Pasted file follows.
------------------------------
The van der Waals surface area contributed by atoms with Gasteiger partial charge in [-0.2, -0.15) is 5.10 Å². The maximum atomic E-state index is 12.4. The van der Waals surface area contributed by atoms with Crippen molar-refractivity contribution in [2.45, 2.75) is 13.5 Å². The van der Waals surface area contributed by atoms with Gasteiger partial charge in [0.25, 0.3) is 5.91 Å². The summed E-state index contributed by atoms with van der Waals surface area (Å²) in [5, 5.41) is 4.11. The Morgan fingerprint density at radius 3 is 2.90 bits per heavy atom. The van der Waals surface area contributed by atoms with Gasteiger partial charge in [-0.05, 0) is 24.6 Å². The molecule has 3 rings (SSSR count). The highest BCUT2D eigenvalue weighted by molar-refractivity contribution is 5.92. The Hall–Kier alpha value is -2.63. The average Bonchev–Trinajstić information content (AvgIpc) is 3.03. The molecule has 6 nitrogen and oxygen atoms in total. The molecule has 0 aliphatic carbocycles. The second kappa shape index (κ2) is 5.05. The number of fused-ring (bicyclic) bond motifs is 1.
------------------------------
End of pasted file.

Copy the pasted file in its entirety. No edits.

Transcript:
The van der Waals surface area contributed by atoms with Gasteiger partial charge in [-0.2, -0.15) is 5.10 Å². The maximum atomic E-state index is 12.4. The van der Waals surface area contributed by atoms with Crippen molar-refractivity contribution in [2.45, 2.75) is 13.5 Å². The van der Waals surface area contributed by atoms with Gasteiger partial charge in [0.25, 0.3) is 5.91 Å². The summed E-state index contributed by atoms with van der Waals surface area (Å²) in [5, 5.41) is 4.11. The Morgan fingerprint density at radius 3 is 2.90 bits per heavy atom. The van der Waals surface area contributed by atoms with Gasteiger partial charge in [-0.05, 0) is 24.6 Å². The molecule has 3 rings (SSSR count). The highest BCUT2D eigenvalue weighted by molar-refractivity contribution is 5.92. The Hall–Kier alpha value is -2.63. The average Bonchev–Trinajstić information content (AvgIpc) is 3.03. The molecule has 6 nitrogen and oxygen atoms in total. The molecule has 0 aliphatic carbocycles. The second kappa shape index (κ2) is 5.05. The number of fused-ring (bicyclic) bond motifs is 1.